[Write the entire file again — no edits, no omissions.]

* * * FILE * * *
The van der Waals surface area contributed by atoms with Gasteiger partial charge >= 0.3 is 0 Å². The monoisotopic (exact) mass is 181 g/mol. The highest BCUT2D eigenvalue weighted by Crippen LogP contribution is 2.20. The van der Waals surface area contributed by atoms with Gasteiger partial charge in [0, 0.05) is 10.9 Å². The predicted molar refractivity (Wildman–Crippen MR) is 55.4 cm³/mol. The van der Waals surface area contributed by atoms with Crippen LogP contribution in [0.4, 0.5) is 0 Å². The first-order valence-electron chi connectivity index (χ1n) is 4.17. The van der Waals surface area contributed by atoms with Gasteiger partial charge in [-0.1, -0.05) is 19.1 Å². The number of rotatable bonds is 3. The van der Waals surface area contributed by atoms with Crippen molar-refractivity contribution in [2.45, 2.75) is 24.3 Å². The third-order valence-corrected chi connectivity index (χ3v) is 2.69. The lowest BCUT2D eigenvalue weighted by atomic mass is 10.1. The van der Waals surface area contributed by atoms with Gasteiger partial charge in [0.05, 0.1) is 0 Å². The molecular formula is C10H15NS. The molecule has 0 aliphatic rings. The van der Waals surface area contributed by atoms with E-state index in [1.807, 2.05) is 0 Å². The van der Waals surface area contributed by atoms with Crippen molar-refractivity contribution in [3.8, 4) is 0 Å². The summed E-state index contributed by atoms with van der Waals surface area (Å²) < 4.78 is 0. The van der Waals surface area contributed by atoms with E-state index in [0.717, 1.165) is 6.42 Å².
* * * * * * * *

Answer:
The van der Waals surface area contributed by atoms with Gasteiger partial charge >= 0.3 is 0 Å². The monoisotopic (exact) mass is 181 g/mol. The highest BCUT2D eigenvalue weighted by Crippen LogP contribution is 2.20. The van der Waals surface area contributed by atoms with Gasteiger partial charge in [0, 0.05) is 10.9 Å². The predicted molar refractivity (Wildman–Crippen MR) is 55.4 cm³/mol. The van der Waals surface area contributed by atoms with Crippen LogP contribution in [0.4, 0.5) is 0 Å². The first-order valence-electron chi connectivity index (χ1n) is 4.17. The van der Waals surface area contributed by atoms with Gasteiger partial charge in [-0.1, -0.05) is 19.1 Å². The number of rotatable bonds is 3. The van der Waals surface area contributed by atoms with Crippen molar-refractivity contribution in [2.45, 2.75) is 24.3 Å². The third-order valence-corrected chi connectivity index (χ3v) is 2.69. The lowest BCUT2D eigenvalue weighted by atomic mass is 10.1. The van der Waals surface area contributed by atoms with Gasteiger partial charge in [0.05, 0.1) is 0 Å². The molecular formula is C10H15NS. The molecule has 0 aliphatic rings. The van der Waals surface area contributed by atoms with E-state index in [1.807, 2.05) is 0 Å². The van der Waals surface area contributed by atoms with Crippen molar-refractivity contribution in [3.8, 4) is 0 Å². The summed E-state index contributed by atoms with van der Waals surface area (Å²) < 4.78 is 0. The van der Waals surface area contributed by atoms with E-state index in [0.717, 1.165) is 6.42 Å².